You should be collaborative (YOU CAN TAKE A LOT OF EDITS, SAY THE WORD TEAMWORK) and efficient (FAST), able to adapt your writing style based on feedback (AGAIN, YOU CAN TAKE A LOT OF EDITS).
This role begins as soon as the client meets the right candidate and will last for several weeks. This role could turn into ongoing freelance work.
I think the most important things I’ve gleaned from this posting is that they’re looking for a copywriter who writes emotional, engaging, customer-converting copy, but who also understands the business goals of that copy.
Plus they’ve devoted a whole paragraph to essentially say: don’t be persnickety, let us edit your stuff.
Let’s say the following was a job listed on the generic version of your resume:
BloggyWoggy, Freelance Copywriter
Wrote website copy and blog posts for a popular health news source.
After you look at the above job description, this could become:
BloggyWoggy, Freelance Digital Copywriter
BloggyWoggy is a health and lifestyle blog that hired me to increase viewership and email subscribers, with overall goal of driving affiliate ad sales.
- ”5 ways to improve your health today” (LINK): engaging, emotional blog post with a male target audience gained 500+ social shares, led to 3% conversion to blog subscribers.
- Lead collaborative effort to rewrite homepage copy (LINK), decreased bounce rate by 7% and increased traffic by 4% in 2 weeks.
See what I did there? I changed the job description in a way that is still 100% honest. Even if my previous gig didn’t call me a digital copywriter, all of my work was digital. Then I described the business in a way that made it clear I have written about health and lifestyle (related to skincare). I also included their business goals, and showed how 2 specific projects contributed to these goals. I included about 6 keywords that were in the job description.
Again: do not lie to add keywords. Just describe what you did using different words!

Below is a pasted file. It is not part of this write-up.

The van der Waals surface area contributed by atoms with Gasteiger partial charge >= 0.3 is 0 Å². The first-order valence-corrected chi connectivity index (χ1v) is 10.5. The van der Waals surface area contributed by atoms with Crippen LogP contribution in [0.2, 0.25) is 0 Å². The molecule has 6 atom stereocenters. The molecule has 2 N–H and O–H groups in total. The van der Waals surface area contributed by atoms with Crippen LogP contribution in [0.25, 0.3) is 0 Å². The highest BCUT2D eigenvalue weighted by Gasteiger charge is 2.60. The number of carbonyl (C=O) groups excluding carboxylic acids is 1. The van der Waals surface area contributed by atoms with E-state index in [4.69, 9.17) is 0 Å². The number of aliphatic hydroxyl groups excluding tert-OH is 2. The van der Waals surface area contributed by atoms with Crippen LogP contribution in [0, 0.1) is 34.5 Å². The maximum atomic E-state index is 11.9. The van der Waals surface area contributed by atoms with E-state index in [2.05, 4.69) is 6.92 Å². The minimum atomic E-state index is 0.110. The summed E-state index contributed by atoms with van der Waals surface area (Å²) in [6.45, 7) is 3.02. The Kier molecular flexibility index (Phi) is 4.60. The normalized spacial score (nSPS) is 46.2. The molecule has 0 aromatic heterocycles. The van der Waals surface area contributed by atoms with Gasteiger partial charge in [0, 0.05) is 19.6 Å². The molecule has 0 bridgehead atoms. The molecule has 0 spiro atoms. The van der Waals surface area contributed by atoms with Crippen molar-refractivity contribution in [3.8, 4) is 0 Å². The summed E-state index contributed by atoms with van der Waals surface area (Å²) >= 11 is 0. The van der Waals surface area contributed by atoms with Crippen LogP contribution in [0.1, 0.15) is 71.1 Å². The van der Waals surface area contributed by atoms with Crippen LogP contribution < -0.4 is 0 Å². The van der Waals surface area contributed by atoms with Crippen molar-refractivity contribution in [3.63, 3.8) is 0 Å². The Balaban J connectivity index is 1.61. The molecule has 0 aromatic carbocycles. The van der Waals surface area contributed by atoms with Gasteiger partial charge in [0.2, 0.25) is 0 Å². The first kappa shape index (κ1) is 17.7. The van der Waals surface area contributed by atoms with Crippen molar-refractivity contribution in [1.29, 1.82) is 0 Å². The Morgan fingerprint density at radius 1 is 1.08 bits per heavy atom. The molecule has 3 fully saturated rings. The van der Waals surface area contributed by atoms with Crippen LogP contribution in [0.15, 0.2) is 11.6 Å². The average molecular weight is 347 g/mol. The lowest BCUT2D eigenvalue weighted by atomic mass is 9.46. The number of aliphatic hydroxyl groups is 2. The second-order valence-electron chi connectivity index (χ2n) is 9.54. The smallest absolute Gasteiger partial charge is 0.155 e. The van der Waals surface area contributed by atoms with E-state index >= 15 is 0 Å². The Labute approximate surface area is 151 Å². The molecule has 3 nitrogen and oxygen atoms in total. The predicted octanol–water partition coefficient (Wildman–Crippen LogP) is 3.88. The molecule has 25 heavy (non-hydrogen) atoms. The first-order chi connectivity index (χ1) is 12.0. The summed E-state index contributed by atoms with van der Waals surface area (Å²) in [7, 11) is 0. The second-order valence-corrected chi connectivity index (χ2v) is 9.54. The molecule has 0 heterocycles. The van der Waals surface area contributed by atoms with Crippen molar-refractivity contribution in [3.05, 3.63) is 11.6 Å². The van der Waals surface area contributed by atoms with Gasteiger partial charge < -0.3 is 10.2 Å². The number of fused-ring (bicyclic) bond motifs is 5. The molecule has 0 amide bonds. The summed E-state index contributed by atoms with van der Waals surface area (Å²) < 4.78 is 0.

Say it with numbers
You’ll notice from the previous example how powerful that item on my resume became when I added the statistics they asked for?
Let’s look at another, just to hammer it in: Which freelancer would you hire?
I redesigned the blog landing page and post pages.
I redesigned the blog under a tight, 2-week deadline, optimized the blog for social sharing, and increased social referrals by 22%.
Yes, I thought so.
Most clients don’t ask for statistics in your resume or pitch. Most clients don’t ask for business goals.
You should always provide them anyway.
How do you find statistics?
But first, you have to ask past clients for stats. As soon as you finish a gig, you should be asking your client if they have any hard numbers or at least qualitative assessments of the impact of your work.
The kinds of numbers you can use:
- Deadlines (time)
- Money saved, money earned
- Pageviews, statistics off Google Analytics
- Number of satisfied clients you’ve had
- Number of customers your client attracted because of your project
If they don’t have numbers, ask for soft results. did they get compliments on their new business cards? Were they able to do something with all the time you saved them as a freelance project manager?
It’s crucial that you ask questions and grab these results while they remember them -- right after a project ends. We covered the fine art of asking for testimonials and results here.
We live in a results-oriented world. Clients don’t just want to know that you did something. They want to know that you did it successfully.